Concessional Contributions Part 2 – Salary Sacrifice


Concessional Contributions Part 2 – Salary Sacrifice

Superannuation has become the biggest business in Australia. Over the years the government made super more and more appealing as a form of investing, especially for the purpose of saving for the time when we no longer work, but rather want to enjoy fruits of years of our labour and finally do the things we have never been able to do before while working

Last week I created a video explaining the very basis of contributions to super – your employer contributions.

As much as it is employer’s responsibility to pay the Super Guarantee contributions to your chosen super fund, as it has impact on all the rest of your activities in your super and it has to be included in all your super, tax and retirement planning, it is essential to fully understand how SG works and what changes were introduced to SG over the years.

So please learn about SG from my article: Concessional contributions to super – what is SG?

There are two other main forms of concession contributions:

1.Salary Sacrifice

2.Personal contributions for which you claim tax deduction.

And today, I will cover the first option – salary sacrifice, which is a very important part of your savings for your retirement.

As I said before, superannuation is the biggest savings pool of funds you will ever have, so all super funds are trying to make it as appealing for you as they can, so you use their services, but you should really spend some time understanding that retirement savings system, so you can benefit the most as well.

For most people, the biggest portion of superannuation and retirement savings come from employer contributions. This is the reason why you should understand what SG is and how that works. The earlier you start, the better the outcome, so please don’t leave it to a default option.

But employer contributions is just a start, now after knowing what money your employer contributes to your super, you should check how you can improve your super, while hopefully gain other benefits as well.

One of the main points of how to decide on the type of super contributions that are beneficial for you is the level of your taxable income. The higher your taxable income, the more beneficial your concessional contributions are in terms of your annual income tax savings.

Check the tax rates table and find the tax level you pay on your gross taxable income.

What is salary sacrifice?

Salary sacrifice is your agreement with your employer for some extra voluntary contributions you want to make to super rather than receive that portion of income in your bank account after paying income tax.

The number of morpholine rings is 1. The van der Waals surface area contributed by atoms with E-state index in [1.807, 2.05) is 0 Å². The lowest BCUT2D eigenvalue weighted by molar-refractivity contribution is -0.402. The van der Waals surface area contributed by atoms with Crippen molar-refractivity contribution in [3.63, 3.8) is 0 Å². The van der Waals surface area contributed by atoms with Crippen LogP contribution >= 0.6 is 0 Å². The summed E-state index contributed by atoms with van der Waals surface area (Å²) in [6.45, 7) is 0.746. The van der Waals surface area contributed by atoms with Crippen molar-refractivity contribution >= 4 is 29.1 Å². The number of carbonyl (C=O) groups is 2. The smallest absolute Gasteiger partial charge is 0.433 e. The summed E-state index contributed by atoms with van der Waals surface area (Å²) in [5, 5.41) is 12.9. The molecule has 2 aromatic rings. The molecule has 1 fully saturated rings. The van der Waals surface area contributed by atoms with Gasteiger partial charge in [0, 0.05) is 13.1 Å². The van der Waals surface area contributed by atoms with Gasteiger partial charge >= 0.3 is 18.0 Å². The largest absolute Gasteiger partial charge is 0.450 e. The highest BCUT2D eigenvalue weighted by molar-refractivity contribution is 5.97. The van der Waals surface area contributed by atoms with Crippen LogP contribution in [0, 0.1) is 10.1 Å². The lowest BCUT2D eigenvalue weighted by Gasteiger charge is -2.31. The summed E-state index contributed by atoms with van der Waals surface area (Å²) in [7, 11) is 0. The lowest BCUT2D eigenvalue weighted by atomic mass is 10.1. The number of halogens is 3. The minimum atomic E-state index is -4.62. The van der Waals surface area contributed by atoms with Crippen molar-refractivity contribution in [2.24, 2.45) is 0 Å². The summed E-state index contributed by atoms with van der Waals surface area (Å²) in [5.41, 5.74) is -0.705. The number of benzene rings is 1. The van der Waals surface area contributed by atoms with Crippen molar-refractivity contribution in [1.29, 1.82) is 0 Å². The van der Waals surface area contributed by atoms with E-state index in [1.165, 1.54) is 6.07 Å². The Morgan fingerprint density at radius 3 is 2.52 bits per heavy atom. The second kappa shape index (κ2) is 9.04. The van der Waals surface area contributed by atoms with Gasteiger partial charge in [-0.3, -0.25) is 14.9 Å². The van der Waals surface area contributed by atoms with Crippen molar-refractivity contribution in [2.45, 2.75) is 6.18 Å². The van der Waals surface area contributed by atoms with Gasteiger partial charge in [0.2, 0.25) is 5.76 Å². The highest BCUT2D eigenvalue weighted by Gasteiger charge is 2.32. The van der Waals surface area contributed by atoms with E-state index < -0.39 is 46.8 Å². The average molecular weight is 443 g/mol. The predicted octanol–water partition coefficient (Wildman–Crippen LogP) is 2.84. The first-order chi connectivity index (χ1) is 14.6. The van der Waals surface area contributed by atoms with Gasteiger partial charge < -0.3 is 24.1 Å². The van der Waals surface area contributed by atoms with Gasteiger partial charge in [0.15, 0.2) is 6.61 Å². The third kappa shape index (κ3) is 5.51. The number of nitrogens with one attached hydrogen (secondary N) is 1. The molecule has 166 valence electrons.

For full details and I think a great explanation of all benefits of the salary sacrifice arrangement, read this article: Salary Sacrifice Australia – tips, traps, and benefits.

You will find out benefits of salary sacrifice the way you most likely have not seen before, but please keep in mind the change of the total balance that can be contributed. In that article, I did a comparison of savings of $10,000 via superannuation as a salary sacrifice arrangement and outside of super with after tax money.

Today however, we will additionally look at salary sacrifice from a slightly different angle. Who can benefit from salary sacrifice the most and what is the benefit in each case. and that is based on your marginal tax rate.

Let’s meet Kate
Kate is working part time earning $40,000. Her tax bill inclusive of Medicare is $4,942pa. Her MTR is 19%. If Kate contributes $10,000 to her superfund as a salary sacrifice, her personal tax will reduce to $2,842, so you could get excited and say, wow that’s a big savings. but let’s not forget that her $10,000 paid to super via salary sacrifice attracts 15% contribution tax, which is $1,500, therefore her total tax bill is $4,342. This is still a saving of $600pa.

Now, let’s meet Brian
Brian is on $55,000 annual income. His annual tax bill is $9,442 inclusive of Medicare. If he contributes $10,000 to super, his personal tax will reduce to $5,992. plus $1,500 contribution tax. that equals to total of $7,492. by implementing the salary sacrifice, Brian can save $2,000pa in tax. Now we are talking.

So why his savings is so much more than Kate’s?

This is because he contributed to super $10,000 from the portion of income that attracts 32.5% tax rate. So by investing this money to super, he reduced his tax rate on the remainder of his income down to 19%pa. That is Smart.

And now let’s meet Steven.
Steven earns $130,000pa. His tax bill for 2022/23 would be $35,767 inclusive of Medicare. Steven decides to contribute $10,000pa to his super fund and now his personal income tax reduced to $31,867. plus $1,500 contribution tax, therefore the total tax paid is $33,367, that is a total annual saving of $2,400.

Again Steven was smart and he just knocked down the top tax income of 37% and reduced his MTR down to 32.5%. Beautiful.

And the last person to meet is Amelia.
Amelia is a company director with total annual income of $190,000pa. She is on MTR of 45% and her tax bill is $59,967 in 2022/23 financial year.

That is a very high tax to pay. Amelia also decides to contribute $10,000 to her super. Her tax bill reduces to $55,267 and she reduces her MTR down to 37%. Together with $1,500 contribution tax, her total tax bill now is amount to $56,767. that is a whooping saving of $3,200pa.

Therefore, as you can see, the higher your MTR, the greater your tax savings if you organise your salary sacrifice arrangement with your employer correctly.

So here it is, real examples how tax can be saved for different income situations.

Please note the above calculations do not include Medicare

By: Katherine Isbrandt CFP®
Money Strategist & Retirement Planner
Principal of About Retirement

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